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Rumours Abound of Large Sino-Pakistan Armour Deal

China’s state-owned newspaper, the Global Times, reports that China North Industries Group Corporation (NORINCO) will deliver two customized VT4 main battle tanks (MBT) to an undisclosed customer.

This will be NORINCO’s third VT4 customer, following Thailand and Nigeria.

Online sources in both Pakistan and China claim that the VT4s are for the Pakistan Army (PA), which might have ordered these tanks alongside SH-15 self-propelled howitzers (SPH) from China in 2018 or 2019.

Pakistan’s Armour Acquisitions

In 2016, analysts forecasted that Pakistan would spend $4-5 billion US on new armoured vehicles by 2024. The leading programs would have been new MBTs, armoured personnel carriers (APC), self-propelled mortar carriers, and SPHs of various types (e.g., wheeled and tracked). Between 2016 and 2017, the Army tested equipment from China, Ukraine, South Africa, South Korea, and other countries.

In light of its fiscal challenges, Pakistan was unlikely to commit to all of its projected programs, but it seems the PA proceeded with the Haider MBT and wheeled SPH programs in 2019. Confirmation will not come until the PA announces these orders itself, but Quwa is confident of the veracity of the online reports.

Haider Main Battle Tank

In 2015-2016, the Pakistan Army held trials for off-the-shelf MBTs under its “Haider” program. NORINCO’s VT4 took part in the trials along with the Kharkiv Morozov Machine Building Design Bureau (KMDB) Oplot-P MBT from Ukraine. The Polish PT16 was also considered. In 2017, a Pakistani official said that the Army would buy 100 MBTs off-the-shelf.

The VT4 won those trials, but NORINCO told media in late 2018 that it had not yet signed a deal. If reports of NORINCO’s newly built VT4s going to Pakistan are accurate, then a deal was likely signed in 2019.

Sources say that the Pakistan Army committed to roughly 300 VT4s from NORINCO thus far, with a first batch of 176 units for $859 million US on order. The Army will order additional batches in the near future.

The cost figures suggest that Pakistan paid $4.8 million US per tank, which is close in range to the $5.07 million US per tank Thailand paid for its VT4s. Pakistan’s VT4/Haider MBT deliveries will likely conclude around the time Heavy Industry Taxila’s (HIT) al-Khalid 2 (AK2) enters production, i.e., the mid-2020s.

The AK2 will be the PA’s next-generation mainstay MBT, but due to multiple factors, the AK2 suffered a protracted development period. In turn, the PA is acquiring an MBT off-the-shelf, perhaps as a stopgap.

The 2017-2018 MoDP yearbook states that the AK2 is in the “final stages” of development, and will have a “powerful power pack” and the “latest/modern fire control system/gun system.”[1] The AK2 is expected to feature a 1,500 hp engine and, potentially, upgrades to its armour, electronics and other weapons.

HIT has and, until the AK2 is complete, will continue to manufacture the al-Khalid I MBT, a more modest upgrade of the al-Khalid. HIT delivered 20 al-Khalid I MBTs in 2017-2018 and 16 in 2016-2017.[2] With about 200 6TD-2 engines on order from Ukraine, Pakistan is expected to acquire around 200 al-Khalid I tanks.

However, with the Army apparently investing in the support infrastructure for the VT4 (i.e., a major cost), Pakistan can feasibly acquire additional VT4s as well. HIT may also draw on the VT4’s technologies for use on the AK2. The VT4 and al-Khalid-series share the same base platform (Type 90-II), thus commonality in composite armour, electronics, transmission and/or engine technology is plausible. In fact, if Pakistan is the single largest buyer of the VT4, it could leverage that status to access inputs for the AK2.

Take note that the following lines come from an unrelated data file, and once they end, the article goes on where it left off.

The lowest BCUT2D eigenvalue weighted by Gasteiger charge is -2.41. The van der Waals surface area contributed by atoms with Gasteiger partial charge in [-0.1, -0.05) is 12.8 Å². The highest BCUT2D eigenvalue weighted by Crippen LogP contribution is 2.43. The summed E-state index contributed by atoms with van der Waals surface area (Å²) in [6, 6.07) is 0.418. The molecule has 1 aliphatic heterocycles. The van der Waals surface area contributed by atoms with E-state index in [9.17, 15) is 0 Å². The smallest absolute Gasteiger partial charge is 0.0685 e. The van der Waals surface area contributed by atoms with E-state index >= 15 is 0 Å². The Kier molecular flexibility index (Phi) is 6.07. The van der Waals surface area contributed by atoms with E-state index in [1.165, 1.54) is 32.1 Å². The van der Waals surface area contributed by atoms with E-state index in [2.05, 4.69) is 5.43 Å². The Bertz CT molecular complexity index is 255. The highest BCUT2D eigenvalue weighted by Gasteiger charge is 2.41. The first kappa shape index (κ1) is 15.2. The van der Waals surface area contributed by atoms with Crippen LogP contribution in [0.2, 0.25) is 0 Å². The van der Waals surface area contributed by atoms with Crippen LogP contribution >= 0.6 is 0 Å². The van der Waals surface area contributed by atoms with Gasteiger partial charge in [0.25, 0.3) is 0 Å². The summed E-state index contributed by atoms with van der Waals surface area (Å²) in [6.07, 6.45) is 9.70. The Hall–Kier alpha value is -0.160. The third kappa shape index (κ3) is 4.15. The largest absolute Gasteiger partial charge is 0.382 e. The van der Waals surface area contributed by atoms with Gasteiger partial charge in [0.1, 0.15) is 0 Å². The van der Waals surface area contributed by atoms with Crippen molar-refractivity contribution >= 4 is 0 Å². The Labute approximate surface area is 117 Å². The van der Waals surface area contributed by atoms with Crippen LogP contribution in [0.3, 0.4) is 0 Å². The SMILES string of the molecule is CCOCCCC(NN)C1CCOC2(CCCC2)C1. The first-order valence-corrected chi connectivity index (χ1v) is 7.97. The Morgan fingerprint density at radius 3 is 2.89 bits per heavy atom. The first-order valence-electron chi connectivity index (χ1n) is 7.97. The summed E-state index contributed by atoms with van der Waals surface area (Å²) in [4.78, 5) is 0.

The VT4 reportedly weighs 52 tons. It is armed with a 125 mm smoothbore gun, 12.7 mm remote weapon station (RWS), and 7.62 mm coaxial machine gun. The VT4 uses a 1,300 hp turbocharged diesel engine. It is manned by three crew members, and is configurable with explosive reactive armour (ERA).

The latest VT4 variant, which Pakistan could be getting, leverages FY-IV-level ERA, which offer enhanced protection against high-explosive anti-tank and armour-piercing fin-stabilized discarding sabot warheads.

The Self-Propelled Howitzer Program

In 2016, the Pakistan Army also tested wheeled 155 mm/52-caliber self-propelled howitzers (SPH) from China (SH-15), South Africa (Denel T5-52), and Serbia (NORA B-52). The NORINCO SH15 won those trials as well, but like the VT4, it was unclear if the Army actually ordered those SPHs.

However, given how the Army acquired 1,332 VLAP shells (without any of its older artillery being able to use those shells),[3] it may have ordered the SH15 as well. When the Army was evaluating its options, MoDP officials were quoted saying Pakistan could acquire 500 SPHs, with 400 units built under license at HIT.

In 2019, there was a rumour of Pakistan acquiring 236 SH15s, but Quwa was unable to confirm numbers or cost. However, based on the MoDP’s statements in 2017, an initial order of 100 SH15s is plausible.

The Army settled its tracked SPH requirements by acquiring used M109Ls from Italy through Leonardo – it received 99 in 2017-2019 and 31 in 2019. Leonardo is also offering an upgrade package that would allow older M109 variants to fire V-LAP shells, which offer a range of 50 km. Pakistan reportedly expressed interest in the Turkish T-155 Firtina as well, so new-built systems are also an option.[4]

Pakistan also tested the Hanwha Corporation KH179 from South Korea in 2017. The KH179 is a towed 155 mm howitzer. It weighs 6.9 tons and offers a firing range of 30 km with standard shells. However, the Army has not publicly followed-up with any purchases of towed howitzers.

Other Armour Programs Are Uncertain